Filming in Turkey with Producer Alex Sutherland
Alex started in the film business at the age of 18. His father, Muir Sutherland, was already an established producer so he knew this was the industry for him.
Muir helped Alex get his first job as a runner for the London and Sydney ends of LWT’s mini-series The Saint but made it clear that the rest was up to him. Being half Spanish, Alex also spent plenty of time working in Spain and helped Antonio Banderas improve his English before the actor set off for America.
Alex has worked in many departments on productions such as The World is Not Enough, Armageddon and Morvern Callar, but it wasn't until a position opened up on the third series of Napoleonic War drama Sharpe that he joined the location department, which eventually led him into production. Alex first came to Turkey in 1994 as the 1st location scout for Sharpe. He moved there permanently in 2009 and opened AZ Films in 2010.
Tell me about Turkey's industry
Turkey's industry is growing at a very rapid rate. In terms of equipment, the techno 50 and wire cam arrived in Istanbul earlier this month. There are still some infrastructural problems which are slowly being resolved as more productions come into the country. Crews are adapting well to the high standards foreign films demand.
What Turkish locations are most commonly used by film and TV crews?
Istanbul has some unique buildings, such as Hagia Sophia, the Blue Mosque, the Grand Bazaar, the Bosphorous and the streets around Suleymaniye Mosque. The main versatility of the city is that alongside these iconic buildings you constantly have some of the newest structures going up around the city which offer you an unbelievable diversity.
What are the rare, more unusual locations that our readers would not associate with Turkey?
I would say that snow is not something that is often associated with Turkey. We have at least five major ski resorts in Bursa, Bolu, Kayseri, Antalya and Erzurum, where the last university winter Olympics took place.
What has been your most difficult location assignment to date and why?
Over the years we've doubled Turkey for Spain, closed down the Blue Mosque and had to find a 70s Russian cargo ship to dock at a passenger ferry terminal in Istanbul.
Recently we were commissioned to produce a commercial by one of Turkey's leading agencies for a big local jeans brand called Colin's (see the spot and Making Of video at the bottom of this interview).
They wanted a commercial that didn't look or feel local but due to budget constraints it had to be shot domestically. We set the commercial in the American Mid-West and looked all over Turkey for the right location.
We ended up finding the perfect location in a city in central Anatolia called Kayseri. To this day everyone who has seen the commercial can't believe that it was filmed in Turkey. We brought the Director, DoP and cast in from the UK.
What types of production do you work on most?
Our main aim is to work on productions that have some sort of significance to the region as a whole. For instance once you pass Turkey's Eastern borders there are few countries where crews would currently feel safe working. Turkey's varied looks allow it to double for most Mediterranean and Eastern countries.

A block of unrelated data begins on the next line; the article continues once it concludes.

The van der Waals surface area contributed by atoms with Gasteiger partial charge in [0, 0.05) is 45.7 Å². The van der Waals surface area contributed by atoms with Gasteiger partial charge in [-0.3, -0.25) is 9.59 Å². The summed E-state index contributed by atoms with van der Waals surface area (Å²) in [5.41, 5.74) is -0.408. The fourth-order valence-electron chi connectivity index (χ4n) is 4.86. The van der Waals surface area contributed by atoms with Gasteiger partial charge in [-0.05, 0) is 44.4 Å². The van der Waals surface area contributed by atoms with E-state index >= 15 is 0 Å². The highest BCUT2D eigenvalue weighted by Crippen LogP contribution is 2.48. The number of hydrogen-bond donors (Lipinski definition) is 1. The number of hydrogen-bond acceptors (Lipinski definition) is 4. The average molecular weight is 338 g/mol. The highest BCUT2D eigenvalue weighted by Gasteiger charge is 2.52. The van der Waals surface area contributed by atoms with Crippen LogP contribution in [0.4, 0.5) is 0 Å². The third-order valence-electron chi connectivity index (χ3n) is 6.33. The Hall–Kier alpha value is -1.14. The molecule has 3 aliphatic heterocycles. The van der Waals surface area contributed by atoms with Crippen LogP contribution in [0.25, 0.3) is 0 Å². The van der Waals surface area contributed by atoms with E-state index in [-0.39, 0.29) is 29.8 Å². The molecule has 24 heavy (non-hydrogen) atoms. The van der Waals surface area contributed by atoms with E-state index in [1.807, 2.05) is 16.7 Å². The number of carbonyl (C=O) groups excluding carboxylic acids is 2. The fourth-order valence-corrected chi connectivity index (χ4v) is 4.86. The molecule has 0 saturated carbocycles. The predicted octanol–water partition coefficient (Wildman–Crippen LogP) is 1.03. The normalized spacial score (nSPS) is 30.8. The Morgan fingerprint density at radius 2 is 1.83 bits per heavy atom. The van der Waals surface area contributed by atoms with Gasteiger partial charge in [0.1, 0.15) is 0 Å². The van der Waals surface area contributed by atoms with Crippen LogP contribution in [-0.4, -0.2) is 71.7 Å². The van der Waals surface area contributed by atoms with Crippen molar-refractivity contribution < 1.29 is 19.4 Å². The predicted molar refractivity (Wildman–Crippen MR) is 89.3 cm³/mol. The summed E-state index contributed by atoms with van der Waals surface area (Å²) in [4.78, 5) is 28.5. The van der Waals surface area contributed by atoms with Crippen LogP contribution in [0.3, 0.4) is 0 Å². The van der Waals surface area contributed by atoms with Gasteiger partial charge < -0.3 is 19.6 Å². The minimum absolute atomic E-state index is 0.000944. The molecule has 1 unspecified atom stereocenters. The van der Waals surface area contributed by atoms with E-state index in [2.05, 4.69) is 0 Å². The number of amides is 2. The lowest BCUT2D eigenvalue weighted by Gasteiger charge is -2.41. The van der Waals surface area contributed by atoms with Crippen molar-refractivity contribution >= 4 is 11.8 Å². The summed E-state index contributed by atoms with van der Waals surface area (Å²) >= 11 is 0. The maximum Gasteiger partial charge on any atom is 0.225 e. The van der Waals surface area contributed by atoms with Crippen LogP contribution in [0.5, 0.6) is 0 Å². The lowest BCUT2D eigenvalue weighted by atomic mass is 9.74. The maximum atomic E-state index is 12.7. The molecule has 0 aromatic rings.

Are there any tips that you would like to share with our audience about filming in Turkey?
My main tip is to have a good preparation period. Depending on the particular permits and what you're doing you need to go through many Government departments.
For instance, on Tinker Tailor Soldier Spy we did a lot of filming in Government buildings where little, if any, filming had ever taken place. Once you have everything in place then it goes smoothly.
As a company we spent a long time developing strong relationships with the various Government ministries and now we have a great opportunity to afford productions exciting, beautiful and rarely-used locations.
Which are the best airports to use to film in Turkey and who flies there? Any tips on customs clearance or film-friendly freight agents?
Generally all the airports are open to filming. The usual restrictions apply, but again it's all about the planning and having the right contact in each place. Over the last seven years we have spent a lot of time and energy building very good relationships with all the relevant Government entities and we're now finding them very film-friendly.
What are the most crew-friendly hotels in Turkey and what and where is your favourite wrap party venue?
We have worked with a lot of hotels within Istanbul. The main problem is that the city has a lack of rooms and if you delay decisions then your choices narrow and the prices go up. There is a real lack of mid-level hotels in the city.
The hotels I like to use are the Hilton and Divan located in the centre of Istanbul. Both are very film-friendly now, having dealt with many film crews.
Outside Istanbul there are many new good-level hotels opening almost every month.
There are usually set costs for Public Liability cover for film units and costs for insuring locations - can you tell us about location insurance and give examples of costs in your region?
All the big insurance companies have branches in Istanbul. The quotes are on par with the rest of Europe but each company that you work with has different levels of coverage.
What do you do with your time off and what would you recommend crew and cast do to have fun and relax?
Recently I've had very little time off but I do try to escape to the south of Turkey for short breaks to refresh. There are some wonderful beaches in secluded spots that are not on the tourist path. Turkey is a paradise for anyone that loves the sea, I highly recommend the "blue voyage". It's the best way of exploring Turkey's shoreline and islands. The main places I like to go around the south are Bodrum and a little town called Gocek.
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